Anthony John Coletti
In Mexico's remote Isla Holbox, hours are measured by shadows shifting across agave leaves. Minutes have no meaning. "You don't know what time it is, what day it is," says vacationer Joseph Arreola. "This place is a psychiatrist. It takes away worry or stress."
For centuries, the island off the tip of the Yucatan peninsula has soothed souls. Ancient Mayans deemed one sheltered lagoon here a fountain of youth. Isla Holbox (EYE-la HOLE-bosh) means "black hole" in their language, perhaps referring to the area's subterranean springs. European buccaneers also settled here, enamored of the isle's beauty.
Residents, many descendants of the island's original families, still fish for their livelihood. Every day, men laden with nets carry their catch down sandy roads. Only recently, and slowly, has the community begun opening up to tourism. Now it serves as a secluded hideout for savvy Europeans and Americans.
One of the biggest draws: whale sharks. The Mexican government designated Isla Holbox as the sole port to offer guided swims with these otherworldly mammoths. May through mid-September, whale sharks (harmless to humans despite the name) feed and mate along the tip of the Yucatan. Boats take adventurers out on the open ocean to look for "dominoes," a local nickname for the freckled fish. It doesn't take long for skiffs to run parallel with a shark.
" Ahora!" shouts a guide, and two snorkelers slip in the water. Nothing prepares divers for a close encounter of the underwater kind. Man and beast swim in sync, with silvery schools of fish darting around them. Once back on board, the ecstatic couple take off their gear, their faces imprinted with mask rings and grins.
Travelers also find much to smile about back on dry land. Golf carts serve as the primary transport on the island, but tourists shouldn't race through town. They might miss the scent of flour wafting through the window of a tortillería. Or the sight of elderly women playing bingo with shells as markers. Or the sound of a church bell tolling at dusk.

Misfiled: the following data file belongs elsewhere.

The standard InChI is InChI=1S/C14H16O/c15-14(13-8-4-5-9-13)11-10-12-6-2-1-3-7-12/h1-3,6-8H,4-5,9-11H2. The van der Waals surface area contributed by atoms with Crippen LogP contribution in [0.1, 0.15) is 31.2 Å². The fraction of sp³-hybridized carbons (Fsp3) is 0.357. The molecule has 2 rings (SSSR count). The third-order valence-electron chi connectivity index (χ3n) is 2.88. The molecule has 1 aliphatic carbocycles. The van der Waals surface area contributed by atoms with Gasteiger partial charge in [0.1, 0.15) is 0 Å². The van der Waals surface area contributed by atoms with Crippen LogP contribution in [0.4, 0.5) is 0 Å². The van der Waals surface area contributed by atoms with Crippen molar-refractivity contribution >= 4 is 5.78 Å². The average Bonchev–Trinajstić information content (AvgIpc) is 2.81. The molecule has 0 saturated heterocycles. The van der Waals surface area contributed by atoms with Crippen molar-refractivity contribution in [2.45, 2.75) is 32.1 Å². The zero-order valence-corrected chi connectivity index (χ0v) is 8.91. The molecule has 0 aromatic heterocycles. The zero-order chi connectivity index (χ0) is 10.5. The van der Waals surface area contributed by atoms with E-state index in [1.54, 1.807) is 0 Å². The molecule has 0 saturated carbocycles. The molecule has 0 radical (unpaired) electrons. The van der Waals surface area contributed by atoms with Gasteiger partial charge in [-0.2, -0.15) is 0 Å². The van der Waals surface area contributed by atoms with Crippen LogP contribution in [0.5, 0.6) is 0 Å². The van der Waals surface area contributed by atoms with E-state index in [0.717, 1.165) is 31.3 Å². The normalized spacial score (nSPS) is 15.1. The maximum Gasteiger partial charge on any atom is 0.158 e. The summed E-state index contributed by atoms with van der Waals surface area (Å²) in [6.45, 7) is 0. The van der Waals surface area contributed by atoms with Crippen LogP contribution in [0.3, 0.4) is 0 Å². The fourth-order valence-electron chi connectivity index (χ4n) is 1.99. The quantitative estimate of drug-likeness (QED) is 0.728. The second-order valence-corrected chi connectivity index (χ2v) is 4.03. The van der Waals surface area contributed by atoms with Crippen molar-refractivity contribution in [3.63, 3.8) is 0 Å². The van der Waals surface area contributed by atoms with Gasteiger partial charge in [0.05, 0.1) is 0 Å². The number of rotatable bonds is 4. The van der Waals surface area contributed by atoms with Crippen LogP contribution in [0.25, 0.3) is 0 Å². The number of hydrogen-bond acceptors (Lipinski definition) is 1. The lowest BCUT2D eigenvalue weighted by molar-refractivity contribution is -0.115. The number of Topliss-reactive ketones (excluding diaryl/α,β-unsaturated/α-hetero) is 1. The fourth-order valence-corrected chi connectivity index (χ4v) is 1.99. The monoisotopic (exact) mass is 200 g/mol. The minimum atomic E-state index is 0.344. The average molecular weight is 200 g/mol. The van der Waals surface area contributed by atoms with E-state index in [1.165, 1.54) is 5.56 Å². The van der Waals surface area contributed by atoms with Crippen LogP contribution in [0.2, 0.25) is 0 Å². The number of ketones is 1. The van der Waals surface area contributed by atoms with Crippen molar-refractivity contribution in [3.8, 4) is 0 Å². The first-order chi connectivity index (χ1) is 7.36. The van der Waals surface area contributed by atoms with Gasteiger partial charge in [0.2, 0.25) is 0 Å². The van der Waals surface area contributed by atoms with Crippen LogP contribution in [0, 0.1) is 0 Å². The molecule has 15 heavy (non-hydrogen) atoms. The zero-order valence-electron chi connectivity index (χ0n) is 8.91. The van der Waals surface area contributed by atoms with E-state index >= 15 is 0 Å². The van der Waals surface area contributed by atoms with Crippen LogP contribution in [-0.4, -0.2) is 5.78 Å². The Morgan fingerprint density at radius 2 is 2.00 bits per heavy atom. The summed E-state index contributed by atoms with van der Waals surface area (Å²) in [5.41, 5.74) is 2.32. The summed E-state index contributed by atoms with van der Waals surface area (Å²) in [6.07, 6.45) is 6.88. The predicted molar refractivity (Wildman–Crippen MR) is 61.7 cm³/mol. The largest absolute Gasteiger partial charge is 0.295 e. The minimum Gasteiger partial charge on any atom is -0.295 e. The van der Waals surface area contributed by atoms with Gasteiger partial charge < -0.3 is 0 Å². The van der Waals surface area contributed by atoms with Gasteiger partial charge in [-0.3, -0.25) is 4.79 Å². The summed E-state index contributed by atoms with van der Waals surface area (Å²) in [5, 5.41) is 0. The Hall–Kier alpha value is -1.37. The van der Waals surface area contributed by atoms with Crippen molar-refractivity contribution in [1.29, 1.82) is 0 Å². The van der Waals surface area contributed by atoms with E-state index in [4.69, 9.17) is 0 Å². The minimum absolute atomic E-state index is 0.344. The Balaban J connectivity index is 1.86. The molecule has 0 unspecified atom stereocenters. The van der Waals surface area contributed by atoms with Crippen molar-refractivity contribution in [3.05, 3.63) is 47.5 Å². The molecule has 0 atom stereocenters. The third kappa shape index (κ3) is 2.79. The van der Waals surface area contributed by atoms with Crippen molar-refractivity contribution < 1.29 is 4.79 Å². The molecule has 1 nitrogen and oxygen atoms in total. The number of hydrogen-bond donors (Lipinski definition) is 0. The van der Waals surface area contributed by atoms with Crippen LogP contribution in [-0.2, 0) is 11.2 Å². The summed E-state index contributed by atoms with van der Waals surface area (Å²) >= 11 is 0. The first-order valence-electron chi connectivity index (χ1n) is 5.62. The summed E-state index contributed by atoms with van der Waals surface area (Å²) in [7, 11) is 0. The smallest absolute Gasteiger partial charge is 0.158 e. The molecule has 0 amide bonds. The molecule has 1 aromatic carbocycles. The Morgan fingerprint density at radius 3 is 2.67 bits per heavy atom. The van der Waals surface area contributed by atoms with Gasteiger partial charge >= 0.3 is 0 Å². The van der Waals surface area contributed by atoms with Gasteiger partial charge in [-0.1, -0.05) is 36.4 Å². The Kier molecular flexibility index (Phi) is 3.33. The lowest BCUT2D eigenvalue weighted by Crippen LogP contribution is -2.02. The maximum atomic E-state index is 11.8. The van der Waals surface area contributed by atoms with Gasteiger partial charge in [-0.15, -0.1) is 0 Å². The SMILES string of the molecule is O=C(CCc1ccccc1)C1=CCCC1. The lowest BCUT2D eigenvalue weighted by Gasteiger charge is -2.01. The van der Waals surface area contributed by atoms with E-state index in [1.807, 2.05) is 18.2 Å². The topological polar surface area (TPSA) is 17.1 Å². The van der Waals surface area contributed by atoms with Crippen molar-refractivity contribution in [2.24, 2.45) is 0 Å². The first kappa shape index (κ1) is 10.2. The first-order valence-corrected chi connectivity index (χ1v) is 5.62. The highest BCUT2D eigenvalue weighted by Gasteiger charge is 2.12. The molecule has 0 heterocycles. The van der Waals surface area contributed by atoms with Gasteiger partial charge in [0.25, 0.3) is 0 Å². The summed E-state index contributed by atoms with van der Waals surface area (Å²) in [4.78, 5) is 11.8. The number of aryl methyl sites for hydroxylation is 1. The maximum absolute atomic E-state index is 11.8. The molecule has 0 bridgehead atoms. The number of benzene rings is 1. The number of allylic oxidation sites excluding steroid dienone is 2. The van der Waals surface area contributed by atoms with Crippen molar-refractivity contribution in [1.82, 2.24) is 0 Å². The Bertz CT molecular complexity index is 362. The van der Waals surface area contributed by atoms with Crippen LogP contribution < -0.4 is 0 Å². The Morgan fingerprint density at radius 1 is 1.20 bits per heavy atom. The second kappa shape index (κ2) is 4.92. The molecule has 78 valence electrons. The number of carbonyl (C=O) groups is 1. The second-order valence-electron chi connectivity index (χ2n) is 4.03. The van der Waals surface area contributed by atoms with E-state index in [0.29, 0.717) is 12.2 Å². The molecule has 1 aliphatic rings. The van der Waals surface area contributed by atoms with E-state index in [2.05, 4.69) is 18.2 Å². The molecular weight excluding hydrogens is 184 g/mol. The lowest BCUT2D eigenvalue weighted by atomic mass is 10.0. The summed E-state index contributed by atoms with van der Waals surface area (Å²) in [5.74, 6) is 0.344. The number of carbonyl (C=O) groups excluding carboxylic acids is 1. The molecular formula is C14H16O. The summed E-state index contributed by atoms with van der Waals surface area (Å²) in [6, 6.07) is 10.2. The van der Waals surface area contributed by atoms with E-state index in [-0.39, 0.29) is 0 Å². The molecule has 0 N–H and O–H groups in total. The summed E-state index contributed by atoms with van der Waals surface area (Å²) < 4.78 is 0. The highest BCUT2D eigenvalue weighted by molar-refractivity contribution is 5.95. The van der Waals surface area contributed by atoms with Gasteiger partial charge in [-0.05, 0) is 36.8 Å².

Taste is another sense that should be indulged on Isla Holbox. Shrewd diners stick to seafood, likely just pulled from the water. You can start the day with a shrimp omelet at the brightly painted La Isla del Colibrí. For lunch, locals recommend the lime-kissed seviche at Buena Vista. And at night, you can join expats at La Cueva del Pirata for sumptuous North Italian pasta.
Waitresses encourage big appetites. Leave a single bite and you'll see the look of concern: "Was everything OK?" Locals seem proud to share their home's bounty. At Helados Maresa, an ice cream parlor, customers walk right into the owner's living room to select a scoop. This warm invitation, felt everywhere, carries a responsibility to leave the island as it's found.
"Holbox has a special energy," says resident Juan Carlos Orduña Rovirosa, who works with environmental agencies to help preserve the area. "Fifteen years ago this island had no lights," he says. "We have to make sure things don't change too fast."
Many newcomers, drawn by the area's unaffected charms, hope to start hotels or catamaran services. And locals welcome them with open arms―as long as they keep the isle pristine, and leave their watches at home.
For more information on Isla Holbox, visit holboxisland.com.
Lodging: Villas Paraíso del Mar; 011/52/984/875-2062 or hmhotels.net. Casa Sandra Hotel; 011/52/984/875-2171.
There are no ATMs on the island, so bring plenty of Mexican pesos. Many businesses (Villas Paraíso del Mar is an exception) do not accept credit cards.